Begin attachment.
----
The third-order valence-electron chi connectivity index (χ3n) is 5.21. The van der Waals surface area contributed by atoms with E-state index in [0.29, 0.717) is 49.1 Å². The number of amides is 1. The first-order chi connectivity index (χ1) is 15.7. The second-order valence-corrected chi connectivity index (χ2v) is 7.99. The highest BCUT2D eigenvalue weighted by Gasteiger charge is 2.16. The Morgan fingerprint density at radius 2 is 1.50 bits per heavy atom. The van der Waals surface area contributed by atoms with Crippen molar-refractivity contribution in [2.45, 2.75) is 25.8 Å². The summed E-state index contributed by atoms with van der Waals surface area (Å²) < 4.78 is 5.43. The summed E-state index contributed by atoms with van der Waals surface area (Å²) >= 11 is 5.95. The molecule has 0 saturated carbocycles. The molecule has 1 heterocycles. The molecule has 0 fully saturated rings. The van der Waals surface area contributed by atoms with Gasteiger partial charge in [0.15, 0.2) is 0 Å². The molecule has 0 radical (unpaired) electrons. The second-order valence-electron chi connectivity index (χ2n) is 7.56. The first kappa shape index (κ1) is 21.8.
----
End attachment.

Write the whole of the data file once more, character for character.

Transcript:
The third-order valence-electron chi connectivity index (χ3n) is 5.21. The van der Waals surface area contributed by atoms with E-state index in [0.29, 0.717) is 49.1 Å². The number of amides is 1. The first-order chi connectivity index (χ1) is 15.7. The second-order valence-corrected chi connectivity index (χ2v) is 7.99. The highest BCUT2D eigenvalue weighted by Gasteiger charge is 2.16. The Morgan fingerprint density at radius 2 is 1.50 bits per heavy atom. The van der Waals surface area contributed by atoms with Crippen molar-refractivity contribution in [2.45, 2.75) is 25.8 Å². The summed E-state index contributed by atoms with van der Waals surface area (Å²) < 4.78 is 5.43. The summed E-state index contributed by atoms with van der Waals surface area (Å²) >= 11 is 5.95. The molecule has 0 saturated carbocycles. The molecule has 1 heterocycles. The molecule has 0 fully saturated rings. The van der Waals surface area contributed by atoms with Gasteiger partial charge in [0.15, 0.2) is 0 Å². The molecule has 0 radical (unpaired) electrons. The second-order valence-electron chi connectivity index (χ2n) is 7.56. The first kappa shape index (κ1) is 21.8.